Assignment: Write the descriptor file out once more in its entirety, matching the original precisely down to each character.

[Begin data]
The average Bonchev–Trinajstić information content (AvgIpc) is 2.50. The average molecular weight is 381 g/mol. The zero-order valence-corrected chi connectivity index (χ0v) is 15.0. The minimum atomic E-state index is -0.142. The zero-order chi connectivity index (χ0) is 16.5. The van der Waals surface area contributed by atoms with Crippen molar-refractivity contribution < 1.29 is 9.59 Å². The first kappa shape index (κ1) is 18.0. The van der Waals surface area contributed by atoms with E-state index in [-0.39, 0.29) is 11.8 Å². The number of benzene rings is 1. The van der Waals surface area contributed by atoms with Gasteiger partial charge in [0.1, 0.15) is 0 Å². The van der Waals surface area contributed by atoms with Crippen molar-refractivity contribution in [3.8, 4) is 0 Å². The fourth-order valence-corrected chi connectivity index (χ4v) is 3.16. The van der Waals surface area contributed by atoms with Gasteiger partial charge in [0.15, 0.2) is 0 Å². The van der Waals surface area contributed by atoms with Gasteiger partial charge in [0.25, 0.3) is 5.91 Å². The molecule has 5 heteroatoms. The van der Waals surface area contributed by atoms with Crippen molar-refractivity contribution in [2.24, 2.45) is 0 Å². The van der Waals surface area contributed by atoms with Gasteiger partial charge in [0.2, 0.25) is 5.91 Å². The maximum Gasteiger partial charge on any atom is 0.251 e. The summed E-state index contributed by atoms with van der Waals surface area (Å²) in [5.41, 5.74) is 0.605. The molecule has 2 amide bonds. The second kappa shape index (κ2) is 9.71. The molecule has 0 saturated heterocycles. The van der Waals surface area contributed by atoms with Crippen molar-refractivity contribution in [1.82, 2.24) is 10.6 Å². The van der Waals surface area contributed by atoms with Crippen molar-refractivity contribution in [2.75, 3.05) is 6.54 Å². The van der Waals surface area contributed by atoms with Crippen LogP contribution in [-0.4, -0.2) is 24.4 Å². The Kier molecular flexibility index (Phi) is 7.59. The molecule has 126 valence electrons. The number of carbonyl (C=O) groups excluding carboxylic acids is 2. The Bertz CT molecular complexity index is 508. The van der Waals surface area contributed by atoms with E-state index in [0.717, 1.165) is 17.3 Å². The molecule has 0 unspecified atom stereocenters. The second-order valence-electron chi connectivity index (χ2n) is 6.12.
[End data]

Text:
The average Bonchev–Trinajstić information content (AvgIpc) is 2.50. The average molecular weight is 381 g/mol. The zero-order valence-corrected chi connectivity index (χ0v) is 15.0. The minimum atomic E-state index is -0.142. The zero-order chi connectivity index (χ0) is 16.5. The van der Waals surface area contributed by atoms with Crippen molar-refractivity contribution < 1.29 is 9.59 Å². The first kappa shape index (κ1) is 18.0. The van der Waals surface area contributed by atoms with E-state index in [-0.39, 0.29) is 11.8 Å². The number of benzene rings is 1. The van der Waals surface area contributed by atoms with Gasteiger partial charge in [0.1, 0.15) is 0 Å². The van der Waals surface area contributed by atoms with Crippen molar-refractivity contribution in [3.8, 4) is 0 Å². The fourth-order valence-corrected chi connectivity index (χ4v) is 3.16. The van der Waals surface area contributed by atoms with Gasteiger partial charge in [0.15, 0.2) is 0 Å². The van der Waals surface area contributed by atoms with Gasteiger partial charge in [0.25, 0.3) is 5.91 Å². The molecule has 5 heteroatoms. The van der Waals surface area contributed by atoms with Crippen molar-refractivity contribution in [2.24, 2.45) is 0 Å². The van der Waals surface area contributed by atoms with Gasteiger partial charge in [0.2, 0.25) is 5.91 Å². The maximum Gasteiger partial charge on any atom is 0.251 e. The summed E-state index contributed by atoms with van der Waals surface area (Å²) in [5.41, 5.74) is 0.605. The molecule has 2 amide bonds. The second kappa shape index (κ2) is 9.71. The molecule has 0 saturated heterocycles. The van der Waals surface area contributed by atoms with Crippen molar-refractivity contribution in [1.82, 2.24) is 10.6 Å². The van der Waals surface area contributed by atoms with Crippen molar-refractivity contribution in [2.75, 3.05) is 6.54 Å². The van der Waals surface area contributed by atoms with Crippen LogP contribution in [-0.4, -0.2) is 24.4 Å². The Kier molecular flexibility index (Phi) is 7.59. The molecule has 126 valence electrons. The number of carbonyl (C=O) groups excluding carboxylic acids is 2. The Bertz CT molecular complexity index is 508. The van der Waals surface area contributed by atoms with E-state index in [0.717, 1.165) is 17.3 Å². The molecule has 0 unspecified atom stereocenters. The second-order valence-electron chi connectivity index (χ2n) is 6.12.